Dear Planet Earth,
It was an uneventful couple of days if you don’t count the homeless army slowly amassing outside the base’s perimeter.
I’ve been spending a lot of time catching up on cartoons on YouTube. I’d been surprised that people weren’t uploading their own news reports about what going on, until someone here pointed out to me the now obvious fact that since the media blackout started, no one’s been able to upload any new content to the site. Regardless, YouTube remains an unfathomably large library of our culture to the point of October 23, 2011.
A couple hours ago I heard some screaming going on, and when I poked my head outside, I could see a group of soldiers forcing someone into my former interrogation cell. I caught Lieutenant Christiansen walking past and asked him what was up.
“We caught one,” he said. He let it sit like that, and gave me a smile and a wink before following the others into the tent.
“One.” It echoed in my head and formed a dozen different images I would have considered fiction before October 23, 2011.
It still echoes. I don’t whether to think they grabbed one of the homeless mercenaries or if there’s an actual living, breathing extraterrestrial 20 yards away from me right now.
Judging by how easy it was to get Christiansen to spill some beans, I’m sure I can get the full story from Eimer when I see him next. Until then, I still have plenty of cartoons to keep me busy.
Dear Planet Earth,
The honeymoon stage is over. Diana and I just had our first fight and it wasn’t pretty. The worst part is, she’s completely right. I haven’t taken any of this seriously, even when our very lives were in danger. I’ve been emotionally numb ever since the tremors stopped, and I probably lost all feeling after I lost Mom.
But these are desperate times. And when an unseen force causes global earthquakes and disrupts the entire flow of media — which in turn causes a homeless armed militia to hold you prisoner for days on end — every sob story is nothing but an excuse, a depressing distraction from the problems you need to conquer now.
I woke up today. I realized the only option I have left is bold action. Tomorrow we make our escape.
Dear Planet Earth,
Still no luck trying to escape from our homeless captors who are inconceivably armed like former disgraced government mercenaries. Diana and I’ve spent countless hours screaming, reassembling our phones, and flooding the Internet with pleas for help. The weird thing is, these people don’t seem to care about our sometimes blatant attempts to flee, as if they know all our effort will only make us more tired and hopeless. They’re even feeding us pretty well with, what I suspect to be, a menu straight from Denny’s.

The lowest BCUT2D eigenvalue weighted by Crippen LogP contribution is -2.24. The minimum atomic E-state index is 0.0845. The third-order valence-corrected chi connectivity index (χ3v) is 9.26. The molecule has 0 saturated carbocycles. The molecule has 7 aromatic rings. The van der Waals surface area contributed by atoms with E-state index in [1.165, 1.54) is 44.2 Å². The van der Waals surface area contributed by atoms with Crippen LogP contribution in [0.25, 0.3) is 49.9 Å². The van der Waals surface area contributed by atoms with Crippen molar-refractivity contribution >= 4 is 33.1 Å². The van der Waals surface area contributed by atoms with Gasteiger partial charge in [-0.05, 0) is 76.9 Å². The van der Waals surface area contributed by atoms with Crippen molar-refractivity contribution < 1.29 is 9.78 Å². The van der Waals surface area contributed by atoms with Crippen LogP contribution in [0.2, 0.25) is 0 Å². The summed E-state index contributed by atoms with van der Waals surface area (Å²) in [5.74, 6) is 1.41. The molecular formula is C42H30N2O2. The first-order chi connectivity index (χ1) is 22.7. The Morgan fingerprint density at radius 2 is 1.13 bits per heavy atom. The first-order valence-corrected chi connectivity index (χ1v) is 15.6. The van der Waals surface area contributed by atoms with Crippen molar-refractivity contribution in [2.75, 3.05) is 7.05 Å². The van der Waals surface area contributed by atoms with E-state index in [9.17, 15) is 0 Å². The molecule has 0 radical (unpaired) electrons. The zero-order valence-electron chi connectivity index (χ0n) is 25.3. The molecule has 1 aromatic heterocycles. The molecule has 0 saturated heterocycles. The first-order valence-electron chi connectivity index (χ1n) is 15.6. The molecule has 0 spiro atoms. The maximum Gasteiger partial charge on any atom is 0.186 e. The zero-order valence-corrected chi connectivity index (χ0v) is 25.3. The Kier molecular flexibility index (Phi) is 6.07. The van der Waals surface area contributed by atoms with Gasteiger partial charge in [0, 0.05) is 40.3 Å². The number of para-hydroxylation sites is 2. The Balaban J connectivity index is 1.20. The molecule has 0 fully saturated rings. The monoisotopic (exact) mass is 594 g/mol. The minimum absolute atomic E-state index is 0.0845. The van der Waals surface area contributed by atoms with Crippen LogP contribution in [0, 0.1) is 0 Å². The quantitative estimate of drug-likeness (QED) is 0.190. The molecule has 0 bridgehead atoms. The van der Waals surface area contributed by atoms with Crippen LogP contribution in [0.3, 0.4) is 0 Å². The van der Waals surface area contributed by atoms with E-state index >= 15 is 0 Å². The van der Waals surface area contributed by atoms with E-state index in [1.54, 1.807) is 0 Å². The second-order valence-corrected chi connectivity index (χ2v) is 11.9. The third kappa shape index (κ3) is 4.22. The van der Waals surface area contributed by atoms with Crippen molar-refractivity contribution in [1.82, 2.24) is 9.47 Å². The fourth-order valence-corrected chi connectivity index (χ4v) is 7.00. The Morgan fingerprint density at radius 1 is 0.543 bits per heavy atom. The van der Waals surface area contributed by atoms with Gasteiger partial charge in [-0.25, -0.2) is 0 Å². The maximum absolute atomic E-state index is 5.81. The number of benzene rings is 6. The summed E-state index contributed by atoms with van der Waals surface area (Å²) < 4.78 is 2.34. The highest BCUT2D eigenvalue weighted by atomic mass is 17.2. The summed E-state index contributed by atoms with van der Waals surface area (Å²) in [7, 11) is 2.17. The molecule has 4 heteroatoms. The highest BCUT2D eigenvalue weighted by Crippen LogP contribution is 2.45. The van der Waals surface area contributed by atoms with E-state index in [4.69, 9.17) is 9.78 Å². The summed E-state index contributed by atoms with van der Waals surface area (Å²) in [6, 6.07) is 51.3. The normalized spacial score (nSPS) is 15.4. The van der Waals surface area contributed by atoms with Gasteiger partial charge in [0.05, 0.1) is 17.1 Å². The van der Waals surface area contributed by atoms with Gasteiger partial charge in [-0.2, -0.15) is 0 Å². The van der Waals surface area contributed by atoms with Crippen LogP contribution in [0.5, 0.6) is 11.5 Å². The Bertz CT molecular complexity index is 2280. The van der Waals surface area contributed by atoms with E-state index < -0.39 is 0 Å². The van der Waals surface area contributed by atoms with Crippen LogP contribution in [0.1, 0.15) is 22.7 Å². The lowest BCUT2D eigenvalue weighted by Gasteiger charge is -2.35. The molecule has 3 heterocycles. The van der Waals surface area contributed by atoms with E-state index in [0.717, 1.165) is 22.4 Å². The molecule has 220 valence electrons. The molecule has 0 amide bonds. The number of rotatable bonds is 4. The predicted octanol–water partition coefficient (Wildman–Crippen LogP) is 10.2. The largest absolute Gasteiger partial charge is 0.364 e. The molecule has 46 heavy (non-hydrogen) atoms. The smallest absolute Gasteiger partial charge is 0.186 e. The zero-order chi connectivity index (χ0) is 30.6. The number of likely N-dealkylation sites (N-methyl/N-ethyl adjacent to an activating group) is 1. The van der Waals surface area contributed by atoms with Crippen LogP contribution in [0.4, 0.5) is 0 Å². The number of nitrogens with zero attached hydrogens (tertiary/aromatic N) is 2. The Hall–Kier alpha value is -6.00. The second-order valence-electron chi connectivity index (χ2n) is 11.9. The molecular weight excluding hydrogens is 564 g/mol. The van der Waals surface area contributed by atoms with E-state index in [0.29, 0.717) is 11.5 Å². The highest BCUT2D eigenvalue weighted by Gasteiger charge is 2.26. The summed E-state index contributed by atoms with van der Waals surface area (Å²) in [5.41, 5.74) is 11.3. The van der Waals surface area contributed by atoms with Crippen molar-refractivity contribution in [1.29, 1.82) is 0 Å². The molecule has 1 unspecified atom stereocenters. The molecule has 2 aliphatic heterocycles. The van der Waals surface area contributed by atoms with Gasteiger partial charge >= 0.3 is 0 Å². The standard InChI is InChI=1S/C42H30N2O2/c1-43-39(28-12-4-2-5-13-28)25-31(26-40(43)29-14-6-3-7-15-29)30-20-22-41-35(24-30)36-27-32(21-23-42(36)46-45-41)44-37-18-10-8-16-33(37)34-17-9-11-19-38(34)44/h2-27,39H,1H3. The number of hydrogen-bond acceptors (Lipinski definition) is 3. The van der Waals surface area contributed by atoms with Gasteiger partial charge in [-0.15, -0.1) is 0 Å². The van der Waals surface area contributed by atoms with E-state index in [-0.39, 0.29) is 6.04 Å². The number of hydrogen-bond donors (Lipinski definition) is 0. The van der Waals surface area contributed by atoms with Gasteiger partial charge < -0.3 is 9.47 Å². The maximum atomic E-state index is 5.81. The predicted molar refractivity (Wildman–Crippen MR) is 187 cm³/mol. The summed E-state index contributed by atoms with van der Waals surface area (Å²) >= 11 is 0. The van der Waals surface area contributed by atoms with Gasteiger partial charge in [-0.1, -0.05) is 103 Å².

It’s all very odd; it might even be romantic if there wasn’t that whole problem with the unwillingness and AK-47s. I came to the conclusion that these people don’t want to kill us, and I felt more confident about that this morning when one of them, possibly their leader, came into our motel room with a hearty breakfast.
“How are you doing this morning?” he asked.
Diana shot him the disgusted look she’s grown accustomed to here and said, “Does it matter?”
He laughed and took a slice of orange from her plate. “No, I guess it really doesn’t.”
The man unbolted the door and was about to leave when he turned back to look at me. “Hey, kid,” he said. “Your name’s Scott Panus, right?”
I quickly answered, “Yeah.” Now I wish I had said something biting and snotty like Diana did.
He nodded his head as he left and we could hear the rusty outside lock slide back into place.
I’ve been trying to think about what they could have seen in my backpack with my name on it. I’m coming up with zilch.